Trump administration seeks Aussie help for fixing America's infrastructure

By Politics FOXBusiness

FILE - In this Dec. 22, 2017, file photo, President Donald Trump speaks with reporters after signing the tax bill and continuing resolution to fund the government, in the Oval Office of the White House in Washington. For Trump, that energy-sapping ... 2017 cocktail of blistering presidential tweets, salacious White House infighting and jaw-dropping feuds with foreign adversaries has given way to, well, more of the same. Indeed, the first three days of 2018 brought a new array of targets for the president and the return of some familiar foes. (AP Photo/Evan Vucci, File) (Copyright 2017 The Associated Press. All rights reserved.)

President Donald Trump’s administration may turn to an Australian named Joe Hockey for advice on how to kick start the $1.5 trillion infrastructure plan, FOX Business has learned.   

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Hockey, the Australian Ambassador to the U.S., is known for delivering one of the largest federal infrastructure packages in the history of his home country by using private -public partnerships. 

He's previously met with DJ Gribbin, the president’s senior adviser on infrastructure policy and formerly the head of government relations at Macquarie Capital, to brainstorm ideas, according to sources familiar with the matter. 

“The President’s team spoke with [Hockey] early on in the process of formulating the president’s infrastructure plan, mostly focused on the permitting side,” a senior White House official confirmed to FOX Business. When asked if private-public partnerships were discussed, the official said “I’m sure that was touched on as well.” 

Since the meeting with Gribbin, Hockey has been in touch with members of the House Transportation Committee to discuss the benefits of private-public partnerships if they were implemented across the U.S., according to numerous congressional aides familiar with the matter. 

The committee, one of the key groups on Capitol Hill putting together a bipartisan infrastructure reform bill, is keeping these types of partnerships on the table, as well a potential gas tax, as a way to pay for the final infrastructure product, those same aides tell FOX Business.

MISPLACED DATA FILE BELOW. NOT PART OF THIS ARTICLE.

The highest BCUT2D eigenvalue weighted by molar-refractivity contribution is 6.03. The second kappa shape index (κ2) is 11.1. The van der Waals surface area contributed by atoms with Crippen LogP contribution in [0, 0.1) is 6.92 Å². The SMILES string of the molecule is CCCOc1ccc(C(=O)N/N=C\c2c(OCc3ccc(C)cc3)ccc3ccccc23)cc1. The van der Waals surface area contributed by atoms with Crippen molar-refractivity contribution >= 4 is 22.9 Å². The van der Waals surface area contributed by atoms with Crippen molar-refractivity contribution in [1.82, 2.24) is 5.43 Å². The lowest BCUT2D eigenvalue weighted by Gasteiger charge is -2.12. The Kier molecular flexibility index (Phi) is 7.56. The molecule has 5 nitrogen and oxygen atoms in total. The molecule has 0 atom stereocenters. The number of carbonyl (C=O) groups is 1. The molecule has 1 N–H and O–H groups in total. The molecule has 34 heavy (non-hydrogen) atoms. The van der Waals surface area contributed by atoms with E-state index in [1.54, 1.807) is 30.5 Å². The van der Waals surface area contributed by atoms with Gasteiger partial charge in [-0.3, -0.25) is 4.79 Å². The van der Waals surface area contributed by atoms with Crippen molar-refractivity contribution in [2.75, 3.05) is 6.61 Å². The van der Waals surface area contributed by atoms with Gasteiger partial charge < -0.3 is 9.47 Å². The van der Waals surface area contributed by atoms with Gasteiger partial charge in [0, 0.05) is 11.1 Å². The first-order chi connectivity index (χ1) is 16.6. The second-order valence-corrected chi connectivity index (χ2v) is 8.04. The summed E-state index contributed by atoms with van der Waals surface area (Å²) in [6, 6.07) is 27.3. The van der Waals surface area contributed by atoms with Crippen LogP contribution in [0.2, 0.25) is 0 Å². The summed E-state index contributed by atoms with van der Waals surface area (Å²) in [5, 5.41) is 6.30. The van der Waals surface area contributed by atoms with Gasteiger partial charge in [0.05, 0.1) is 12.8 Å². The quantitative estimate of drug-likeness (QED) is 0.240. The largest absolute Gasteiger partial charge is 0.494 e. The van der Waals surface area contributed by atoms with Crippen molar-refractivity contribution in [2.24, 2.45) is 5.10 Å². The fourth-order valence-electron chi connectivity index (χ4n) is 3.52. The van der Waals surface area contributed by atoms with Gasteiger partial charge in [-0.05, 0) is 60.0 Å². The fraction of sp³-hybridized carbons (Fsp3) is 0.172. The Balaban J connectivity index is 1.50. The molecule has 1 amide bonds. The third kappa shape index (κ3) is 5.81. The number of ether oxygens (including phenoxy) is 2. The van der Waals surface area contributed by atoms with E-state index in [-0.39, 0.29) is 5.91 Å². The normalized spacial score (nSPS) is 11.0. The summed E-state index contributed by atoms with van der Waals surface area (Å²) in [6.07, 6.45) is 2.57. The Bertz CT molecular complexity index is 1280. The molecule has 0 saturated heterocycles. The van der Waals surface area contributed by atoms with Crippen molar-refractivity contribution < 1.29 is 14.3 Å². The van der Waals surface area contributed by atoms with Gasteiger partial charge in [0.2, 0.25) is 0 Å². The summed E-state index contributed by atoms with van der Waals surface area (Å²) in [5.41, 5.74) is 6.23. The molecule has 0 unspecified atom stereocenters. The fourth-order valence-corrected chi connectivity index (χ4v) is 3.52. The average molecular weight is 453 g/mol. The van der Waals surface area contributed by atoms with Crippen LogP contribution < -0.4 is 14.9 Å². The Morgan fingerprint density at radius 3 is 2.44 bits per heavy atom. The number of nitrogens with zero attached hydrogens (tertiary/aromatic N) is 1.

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A spokesman for the Committee’s chairman, Rep. Bill Shuster (R-Pa.), declined to comment at the time of publication. Trump’s infrastructure plan is scant with details on how it will be funded.  

The administration’s 2018 budget shows they intend to call on Congress to invest $200 billion in infrastructure spending for the next 10 years and on Tuesday, the White House released a memo describing how the proposal will generate $1.5 trillion in infrastructure investments over the next decade. 

Before being nominated by Prime Minister Malcolm Turnbull to be the next Australian Ambassador to the U.S., Hockey was the countries Treasurer under former Prime Minister Tony Abbott from 2013 until 2015. 

When he was Treasurer, Hockey delivered “the largest federal infrastructure package in a generation through a commitment to a new airport in Sydney [and] new roads in each state,” according to his personal website. 

A spokesperson for the Australian Embassy did not return requests for comment by FOX Business at the time of publication. 

Public-private partnerships, also known as asset recycling, have been part of the infrastructure industry for over a decade. With most of these partnerships, state governments turn to banks as financial advisers or investors in order to jumpstart extensive projects such as bridges and toll roads.

The financial sector, in most cases, can see a huge upswing in profit through the entire process because they can make millions off being an adviser and when banks are investors they can have control over pricing when the final product is complete. For instance, a reconstructed toll road could see an increase in the tolls in order for the investors, which at times can be banks, to start making a profit out of their original investment.

Hockey’s access to Republican circles also may have to do with his efforts to make amends between the Trump and Turnbull administrations as ambassador. As Trump settled into the White House, he reportedly got into an argument with Turnbull about allowing Australian refugees to come into the U.S., a deal made under President Barack Obama. Hockey met with then-Chief of Staff Reince Priebus and former chief strategist Steve Bannon to quell the tensions between both offices.

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